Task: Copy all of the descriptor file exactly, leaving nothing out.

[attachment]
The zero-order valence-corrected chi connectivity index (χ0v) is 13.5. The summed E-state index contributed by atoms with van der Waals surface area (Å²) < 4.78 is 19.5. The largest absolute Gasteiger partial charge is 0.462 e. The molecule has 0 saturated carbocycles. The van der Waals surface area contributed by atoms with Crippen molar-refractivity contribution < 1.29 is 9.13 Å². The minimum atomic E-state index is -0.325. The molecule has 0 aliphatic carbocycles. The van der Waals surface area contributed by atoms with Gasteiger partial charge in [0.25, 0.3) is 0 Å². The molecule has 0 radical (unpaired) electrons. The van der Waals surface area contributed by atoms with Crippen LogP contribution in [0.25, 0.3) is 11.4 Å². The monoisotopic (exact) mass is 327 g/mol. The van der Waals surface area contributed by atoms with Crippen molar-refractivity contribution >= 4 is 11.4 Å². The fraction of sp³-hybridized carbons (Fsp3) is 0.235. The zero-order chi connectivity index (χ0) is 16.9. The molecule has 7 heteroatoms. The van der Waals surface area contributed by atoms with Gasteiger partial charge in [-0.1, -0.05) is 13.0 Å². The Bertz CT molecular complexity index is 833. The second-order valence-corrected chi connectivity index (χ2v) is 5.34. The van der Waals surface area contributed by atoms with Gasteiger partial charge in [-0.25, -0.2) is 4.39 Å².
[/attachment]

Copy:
The zero-order valence-corrected chi connectivity index (χ0v) is 13.5. The summed E-state index contributed by atoms with van der Waals surface area (Å²) < 4.78 is 19.5. The largest absolute Gasteiger partial charge is 0.462 e. The molecule has 0 saturated carbocycles. The van der Waals surface area contributed by atoms with Crippen molar-refractivity contribution < 1.29 is 9.13 Å². The minimum atomic E-state index is -0.325. The molecule has 0 aliphatic carbocycles. The van der Waals surface area contributed by atoms with Gasteiger partial charge in [0.25, 0.3) is 0 Å². The molecule has 0 radical (unpaired) electrons. The van der Waals surface area contributed by atoms with Crippen LogP contribution in [0.25, 0.3) is 11.4 Å². The monoisotopic (exact) mass is 327 g/mol. The van der Waals surface area contributed by atoms with Crippen molar-refractivity contribution >= 4 is 11.4 Å². The fraction of sp³-hybridized carbons (Fsp3) is 0.235. The zero-order chi connectivity index (χ0) is 16.9. The molecule has 7 heteroatoms. The van der Waals surface area contributed by atoms with Gasteiger partial charge in [-0.1, -0.05) is 13.0 Å². The Bertz CT molecular complexity index is 833. The second-order valence-corrected chi connectivity index (χ2v) is 5.34. The van der Waals surface area contributed by atoms with Gasteiger partial charge in [-0.25, -0.2) is 4.39 Å².